So, what was it about chapter 8 that gave the breakthrough? Perhaps, all is summed up in this quote:
“When the writer’s Idea is revealed or incarnate by his Energy, then, and only then, can his Power work on the world. More briefly and obviously, a book has no influence until somebody can read it.
“Before the Energy was revealed or incarnate it was, as we have seen, already present in Power within the creator’s mind, but now the Power is released for communication ot other men, and returns from their minds to his with a new response. It dwells in them and works upon them with creative energy, producing in them fresh manifestations of Power.”
Throughout the chapter, she describes how a writer synthesizes many things he has read, felt, and experienced into something completely new, and how those reminscient creations are designed to cause the reader to recall their sources.
“… words and phrases become charged with the Power acquired by passing through the minds of successive writers…” and when we create, we have no way of knowing how it may affect someone, perhaps far in the future. An artist can’t possibly predict how others will take his work, what meaning they’ll take away, or what emotions and memories will be triggered, but, as Sayers also points out, when the resonance is felt “[the writer] was a true prophet of your emotion, since he did express it, so that you feel the lines to have been written ‘for you’.”
So this is what power is. Power is the mysterious rapport between the writer and reader, the artist and art student, the singer/songwriter on stage and the listener in the crowd hanging on every word until the lights and smoke whisk the rest of the crowd away.
It’s that moment alone in the car when you hear a song for the fiftieth time and recognize yourself in the lyrics.
Power is the way art does its work on us, unraveling the edge of the curtain between this world and the next. And sometimes, it transfers to another artist, awakening a new idea, begetting fresh energy.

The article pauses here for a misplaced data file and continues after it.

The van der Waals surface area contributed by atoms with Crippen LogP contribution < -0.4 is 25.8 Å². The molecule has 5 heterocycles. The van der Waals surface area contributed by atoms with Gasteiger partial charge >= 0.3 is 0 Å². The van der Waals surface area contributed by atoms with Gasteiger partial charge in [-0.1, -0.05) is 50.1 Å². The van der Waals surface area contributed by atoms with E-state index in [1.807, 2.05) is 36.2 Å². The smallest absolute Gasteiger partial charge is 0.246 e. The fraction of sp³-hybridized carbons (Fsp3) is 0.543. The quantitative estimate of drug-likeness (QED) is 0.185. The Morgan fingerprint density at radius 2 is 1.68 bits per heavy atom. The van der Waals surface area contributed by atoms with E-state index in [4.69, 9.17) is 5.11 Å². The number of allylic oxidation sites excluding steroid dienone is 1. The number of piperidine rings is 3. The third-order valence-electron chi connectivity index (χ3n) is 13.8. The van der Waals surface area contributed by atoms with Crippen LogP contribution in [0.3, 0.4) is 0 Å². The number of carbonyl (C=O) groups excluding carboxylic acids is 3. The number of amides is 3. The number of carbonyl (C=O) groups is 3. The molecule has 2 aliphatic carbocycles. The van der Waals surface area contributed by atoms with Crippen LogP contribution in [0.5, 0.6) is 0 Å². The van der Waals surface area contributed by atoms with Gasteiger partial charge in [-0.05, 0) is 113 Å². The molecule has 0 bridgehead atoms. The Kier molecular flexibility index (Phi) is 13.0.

Power does not — cannot — stop. Right now, I am typing a blog post because in 1941, a book was published that was born from the energy of a British mystery writer. And her book was an idea before then, no doubt stirred by something she read.
So, there it is. The same thing that happens when a songwriter takes an idea from a book or a melody from a favorite band and runs with it. And when I write a poem that was planted by a song, a scrap of a line from Buechner or Lewis, a beautifully composed photograph. What came first: the idea or the inspiration? Did the poem always exist, but just needed another to wake it? Or did that first Idea spring from the inspiration?
The most beautiful part of it all is that this inspiration and power stem from a Creator that first loved an Idea enough to bring it about. And when it goes wrong, when we desire to make our own way and destroy the beauty first made, he creates, yet again, redeeming, making all things new.
It was a moment of epiphany, as we used to say in literature classes. The word become alive. I am awakened. So what will I do with this power?